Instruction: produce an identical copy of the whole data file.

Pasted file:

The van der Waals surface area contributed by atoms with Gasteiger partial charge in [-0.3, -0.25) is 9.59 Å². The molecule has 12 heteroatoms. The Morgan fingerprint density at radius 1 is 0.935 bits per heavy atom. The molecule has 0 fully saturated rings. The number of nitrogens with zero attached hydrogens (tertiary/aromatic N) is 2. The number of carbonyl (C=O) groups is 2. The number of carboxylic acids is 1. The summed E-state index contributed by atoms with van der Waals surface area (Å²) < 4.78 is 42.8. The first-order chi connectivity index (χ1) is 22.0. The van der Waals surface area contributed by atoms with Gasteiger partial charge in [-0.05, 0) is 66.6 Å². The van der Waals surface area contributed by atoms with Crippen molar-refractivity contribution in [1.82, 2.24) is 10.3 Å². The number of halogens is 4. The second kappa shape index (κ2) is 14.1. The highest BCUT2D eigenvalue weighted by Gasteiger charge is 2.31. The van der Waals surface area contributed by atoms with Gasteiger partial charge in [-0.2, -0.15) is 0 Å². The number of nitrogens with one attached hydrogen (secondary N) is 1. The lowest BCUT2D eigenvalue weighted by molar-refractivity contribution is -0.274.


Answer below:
The van der Waals surface area contributed by atoms with Gasteiger partial charge in [-0.3, -0.25) is 9.59 Å². The molecule has 12 heteroatoms. The Morgan fingerprint density at radius 1 is 0.935 bits per heavy atom. The molecule has 0 fully saturated rings. The number of nitrogens with zero attached hydrogens (tertiary/aromatic N) is 2. The number of carbonyl (C=O) groups is 2. The number of carboxylic acids is 1. The summed E-state index contributed by atoms with van der Waals surface area (Å²) < 4.78 is 42.8. The first-order chi connectivity index (χ1) is 22.0. The van der Waals surface area contributed by atoms with Gasteiger partial charge in [-0.05, 0) is 66.6 Å². The van der Waals surface area contributed by atoms with Crippen molar-refractivity contribution in [1.82, 2.24) is 10.3 Å². The number of halogens is 4. The second kappa shape index (κ2) is 14.1. The highest BCUT2D eigenvalue weighted by Gasteiger charge is 2.31. The van der Waals surface area contributed by atoms with Gasteiger partial charge in [-0.2, -0.15) is 0 Å². The number of nitrogens with one attached hydrogen (secondary N) is 1. The lowest BCUT2D eigenvalue weighted by molar-refractivity contribution is -0.274.